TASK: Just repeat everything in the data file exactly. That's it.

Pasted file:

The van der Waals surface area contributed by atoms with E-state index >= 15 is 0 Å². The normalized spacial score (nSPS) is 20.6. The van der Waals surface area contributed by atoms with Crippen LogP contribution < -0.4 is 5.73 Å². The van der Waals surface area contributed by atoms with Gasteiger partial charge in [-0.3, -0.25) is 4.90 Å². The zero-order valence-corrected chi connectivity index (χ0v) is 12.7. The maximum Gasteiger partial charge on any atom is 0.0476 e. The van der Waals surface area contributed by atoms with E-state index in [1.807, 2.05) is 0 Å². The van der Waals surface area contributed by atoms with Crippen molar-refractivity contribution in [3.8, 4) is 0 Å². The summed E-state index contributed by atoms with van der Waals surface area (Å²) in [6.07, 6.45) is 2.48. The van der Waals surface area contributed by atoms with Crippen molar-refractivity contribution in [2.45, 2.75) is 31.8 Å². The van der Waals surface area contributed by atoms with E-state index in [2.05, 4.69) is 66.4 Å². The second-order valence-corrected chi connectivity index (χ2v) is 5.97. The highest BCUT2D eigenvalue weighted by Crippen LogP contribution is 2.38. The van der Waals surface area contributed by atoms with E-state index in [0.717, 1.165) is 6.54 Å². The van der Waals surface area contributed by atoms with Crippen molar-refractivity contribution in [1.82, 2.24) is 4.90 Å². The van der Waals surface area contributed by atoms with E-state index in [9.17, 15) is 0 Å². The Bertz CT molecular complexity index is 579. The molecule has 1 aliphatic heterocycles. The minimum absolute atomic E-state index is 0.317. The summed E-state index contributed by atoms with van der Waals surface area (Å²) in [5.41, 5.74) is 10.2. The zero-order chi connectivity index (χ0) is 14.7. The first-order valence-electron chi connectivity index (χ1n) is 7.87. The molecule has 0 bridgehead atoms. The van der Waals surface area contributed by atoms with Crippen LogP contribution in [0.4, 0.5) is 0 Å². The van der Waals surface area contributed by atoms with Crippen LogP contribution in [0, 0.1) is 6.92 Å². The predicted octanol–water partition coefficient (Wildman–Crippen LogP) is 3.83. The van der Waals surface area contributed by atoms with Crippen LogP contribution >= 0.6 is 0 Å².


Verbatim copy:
The van der Waals surface area contributed by atoms with E-state index >= 15 is 0 Å². The normalized spacial score (nSPS) is 20.6. The van der Waals surface area contributed by atoms with Crippen LogP contribution < -0.4 is 5.73 Å². The van der Waals surface area contributed by atoms with Gasteiger partial charge in [-0.3, -0.25) is 4.90 Å². The zero-order valence-corrected chi connectivity index (χ0v) is 12.7. The maximum Gasteiger partial charge on any atom is 0.0476 e. The van der Waals surface area contributed by atoms with E-state index in [1.807, 2.05) is 0 Å². The van der Waals surface area contributed by atoms with Crippen molar-refractivity contribution in [3.8, 4) is 0 Å². The summed E-state index contributed by atoms with van der Waals surface area (Å²) in [6.07, 6.45) is 2.48. The van der Waals surface area contributed by atoms with Crippen molar-refractivity contribution in [2.45, 2.75) is 31.8 Å². The van der Waals surface area contributed by atoms with E-state index in [2.05, 4.69) is 66.4 Å². The second-order valence-corrected chi connectivity index (χ2v) is 5.97. The highest BCUT2D eigenvalue weighted by Crippen LogP contribution is 2.38. The van der Waals surface area contributed by atoms with E-state index in [0.717, 1.165) is 6.54 Å². The van der Waals surface area contributed by atoms with Crippen molar-refractivity contribution in [1.82, 2.24) is 4.90 Å². The van der Waals surface area contributed by atoms with E-state index in [9.17, 15) is 0 Å². The Bertz CT molecular complexity index is 579. The molecule has 1 aliphatic heterocycles. The minimum absolute atomic E-state index is 0.317. The summed E-state index contributed by atoms with van der Waals surface area (Å²) in [5.41, 5.74) is 10.2. The zero-order chi connectivity index (χ0) is 14.7. The first-order valence-electron chi connectivity index (χ1n) is 7.87. The molecule has 0 bridgehead atoms. The van der Waals surface area contributed by atoms with Crippen LogP contribution in [0.4, 0.5) is 0 Å². The van der Waals surface area contributed by atoms with Crippen LogP contribution in [0, 0.1) is 6.92 Å². The predicted octanol–water partition coefficient (Wildman–Crippen LogP) is 3.83. The van der Waals surface area contributed by atoms with Crippen LogP contribution >= 0.6 is 0 Å².